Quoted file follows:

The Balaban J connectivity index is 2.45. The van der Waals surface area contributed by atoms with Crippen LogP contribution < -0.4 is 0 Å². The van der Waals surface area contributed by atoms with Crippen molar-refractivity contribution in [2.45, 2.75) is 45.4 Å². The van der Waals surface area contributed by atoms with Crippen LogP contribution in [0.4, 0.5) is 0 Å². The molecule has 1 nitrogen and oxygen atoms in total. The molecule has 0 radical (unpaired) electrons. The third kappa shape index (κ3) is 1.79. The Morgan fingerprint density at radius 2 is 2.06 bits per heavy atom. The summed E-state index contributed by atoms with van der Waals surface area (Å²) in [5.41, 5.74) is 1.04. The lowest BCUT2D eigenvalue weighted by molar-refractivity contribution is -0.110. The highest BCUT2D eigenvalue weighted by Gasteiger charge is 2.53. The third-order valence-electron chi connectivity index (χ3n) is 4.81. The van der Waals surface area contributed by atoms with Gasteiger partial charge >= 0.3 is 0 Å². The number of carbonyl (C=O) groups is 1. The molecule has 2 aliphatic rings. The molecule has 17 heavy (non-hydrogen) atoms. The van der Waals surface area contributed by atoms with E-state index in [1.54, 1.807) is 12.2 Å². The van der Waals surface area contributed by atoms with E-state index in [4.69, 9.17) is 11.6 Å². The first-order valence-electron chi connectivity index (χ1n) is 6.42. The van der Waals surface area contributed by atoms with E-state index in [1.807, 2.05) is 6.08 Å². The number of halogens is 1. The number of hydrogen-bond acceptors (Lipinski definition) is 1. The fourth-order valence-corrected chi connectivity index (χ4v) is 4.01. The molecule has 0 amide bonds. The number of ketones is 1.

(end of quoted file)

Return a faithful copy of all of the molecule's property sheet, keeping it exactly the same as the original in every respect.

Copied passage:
The Balaban J connectivity index is 2.45. The van der Waals surface area contributed by atoms with Crippen LogP contribution < -0.4 is 0 Å². The van der Waals surface area contributed by atoms with Crippen molar-refractivity contribution in [2.45, 2.75) is 45.4 Å². The van der Waals surface area contributed by atoms with Crippen LogP contribution in [0.4, 0.5) is 0 Å². The molecule has 1 nitrogen and oxygen atoms in total. The molecule has 0 radical (unpaired) electrons. The third kappa shape index (κ3) is 1.79. The Morgan fingerprint density at radius 2 is 2.06 bits per heavy atom. The summed E-state index contributed by atoms with van der Waals surface area (Å²) in [5.41, 5.74) is 1.04. The lowest BCUT2D eigenvalue weighted by molar-refractivity contribution is -0.110. The highest BCUT2D eigenvalue weighted by Gasteiger charge is 2.53. The third-order valence-electron chi connectivity index (χ3n) is 4.81. The van der Waals surface area contributed by atoms with Gasteiger partial charge >= 0.3 is 0 Å². The number of carbonyl (C=O) groups is 1. The molecule has 2 aliphatic rings. The molecule has 17 heavy (non-hydrogen) atoms. The van der Waals surface area contributed by atoms with E-state index in [1.54, 1.807) is 12.2 Å². The van der Waals surface area contributed by atoms with E-state index in [4.69, 9.17) is 11.6 Å². The first-order valence-electron chi connectivity index (χ1n) is 6.42. The van der Waals surface area contributed by atoms with E-state index in [1.807, 2.05) is 6.08 Å². The number of halogens is 1. The number of hydrogen-bond acceptors (Lipinski definition) is 1. The fourth-order valence-corrected chi connectivity index (χ4v) is 4.01. The molecule has 0 amide bonds. The number of ketones is 1.